Volume 21, Issue 1 January/February 2011 | Download PDF
Fitting a prosthesis is complicated because parts of the human body are used for tasks for which they are not designed. The skin/prosthesis interface is at fault for many complications. Here, a synthetic material, such as silicone or plastic, is in constant contact with the skin. Skin is not well-suited for this type of material contact. Skin problems are one of the most common conditions affecting lower-limb prosthetic users today. Skin problems are experienced by approximately 75 percent of amputees using a lower-limb prosthesis. In fact, amputees experience nearly 65 percent more dermatological complaints than the general population.
Abnormal mechanical and thermal conditions are introduced in a prosthesis, such as socket contact against the skin. This can traumatize tissue by excessive tension, friction or heat. Additionally, the skin reacts to increased temperature with perspiration, which is unable to evaporate because of the closed prosthetic environment. This results in more heat and moisture softening the skin, thereby disrupting normal integrity (maceration).
Pressure is another mechanical issue introduced in a prosthetic socket. Certain parts of the human anatomy are well-suited to disperse pressure, such as the fat pad of the heel. With amputation, the normal pressure-distributing anatomy is missing or altered. Therefore your prosthetist must use anatomic areas not well-suited for weight-bearing pressures. Improper socket fit can increase pressure and accelerate skin breakdown. Pressure sores can often be corrected with minor prosthetic adjustments. However, sometimes pressure areas can be more significant and require recovery time out of the prosthesis and/or a complete new socket fit.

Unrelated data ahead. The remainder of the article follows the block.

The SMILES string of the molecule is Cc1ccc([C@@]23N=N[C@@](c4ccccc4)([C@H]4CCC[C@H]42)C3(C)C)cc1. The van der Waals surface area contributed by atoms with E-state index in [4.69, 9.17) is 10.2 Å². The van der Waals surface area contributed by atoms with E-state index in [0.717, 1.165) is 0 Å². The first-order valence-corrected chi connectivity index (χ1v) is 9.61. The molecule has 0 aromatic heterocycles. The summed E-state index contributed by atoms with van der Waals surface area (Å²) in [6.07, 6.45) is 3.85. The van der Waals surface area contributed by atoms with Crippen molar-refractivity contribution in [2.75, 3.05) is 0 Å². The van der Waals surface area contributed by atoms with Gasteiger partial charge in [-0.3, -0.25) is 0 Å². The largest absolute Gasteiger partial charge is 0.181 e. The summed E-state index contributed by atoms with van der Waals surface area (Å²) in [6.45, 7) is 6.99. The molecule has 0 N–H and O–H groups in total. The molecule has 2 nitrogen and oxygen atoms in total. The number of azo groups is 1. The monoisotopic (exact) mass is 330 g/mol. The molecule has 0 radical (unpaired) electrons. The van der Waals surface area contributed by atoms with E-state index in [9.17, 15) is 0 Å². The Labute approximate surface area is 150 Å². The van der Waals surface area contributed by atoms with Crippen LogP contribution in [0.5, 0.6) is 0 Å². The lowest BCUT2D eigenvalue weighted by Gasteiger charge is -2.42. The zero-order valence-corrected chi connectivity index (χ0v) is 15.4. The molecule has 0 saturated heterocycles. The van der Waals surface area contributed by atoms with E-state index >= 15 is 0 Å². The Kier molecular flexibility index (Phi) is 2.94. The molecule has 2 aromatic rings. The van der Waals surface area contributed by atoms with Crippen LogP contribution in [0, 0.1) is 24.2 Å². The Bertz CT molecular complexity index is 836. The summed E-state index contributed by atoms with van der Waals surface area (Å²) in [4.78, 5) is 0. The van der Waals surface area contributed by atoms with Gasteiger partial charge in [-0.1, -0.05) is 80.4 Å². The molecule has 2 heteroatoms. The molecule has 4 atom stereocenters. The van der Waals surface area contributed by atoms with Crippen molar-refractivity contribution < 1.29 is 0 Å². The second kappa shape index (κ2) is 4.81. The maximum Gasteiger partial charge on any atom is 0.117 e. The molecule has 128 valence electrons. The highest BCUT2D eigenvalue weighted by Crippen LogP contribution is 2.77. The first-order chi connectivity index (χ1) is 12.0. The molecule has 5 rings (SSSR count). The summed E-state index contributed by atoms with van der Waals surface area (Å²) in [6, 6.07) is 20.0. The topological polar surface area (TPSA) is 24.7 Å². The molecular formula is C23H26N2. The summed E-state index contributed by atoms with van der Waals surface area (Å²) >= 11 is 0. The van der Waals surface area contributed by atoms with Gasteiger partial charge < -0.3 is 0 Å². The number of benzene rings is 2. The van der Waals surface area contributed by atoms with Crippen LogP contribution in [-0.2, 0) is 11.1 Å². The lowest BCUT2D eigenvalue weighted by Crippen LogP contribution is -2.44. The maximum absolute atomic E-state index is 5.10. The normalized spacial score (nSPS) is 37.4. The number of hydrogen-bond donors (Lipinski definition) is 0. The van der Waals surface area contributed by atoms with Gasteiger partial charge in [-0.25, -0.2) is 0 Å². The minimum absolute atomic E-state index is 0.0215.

Irritant contact dermatitis and allergic contact dermatitis are two more common problems effecting prosthetic users. Either of these can occur when the skin is exposed to a material that creates a skin aggravation. If a known irritant or allergic component exists in the patient’s prosthesis, it should be switched to another material. Furthermore, both conditions can be treated with topical steroids or a barrier cream. Several over-the-counter (OTC) topical preparations are available for these conditions, such as hydrocortisone and zinc oxide. Untreated, dermatitis can lead to chronic inflammation, cellular damage and carcinogenesis (cancer). Therefore, we urge all prosthetic users to see a physician when they have failed conservative therapy or have a lesion that won’t heal. It is imperative that these lesions are evaluated so that various forms of cancer can be ruled out.
Skin issues are very common among amputees. Because amputees require an unusually high demand from their skin, and because not wearing a prostheses is often not an option, they sometimes dismiss the importance of hygiene and monitoring of their skin. Skin issues need to be taken seriously. A simple skin breakdown can lead to more severe problems, such as infection, cancer, osteomyelitis (bone infection), and ultimately revision surgery. Start with your prosthetist to determine, and hopefully resolve, the problem. If your prosthetist cannot find a solution, you may need to consult a specialist, such as a dermatologist.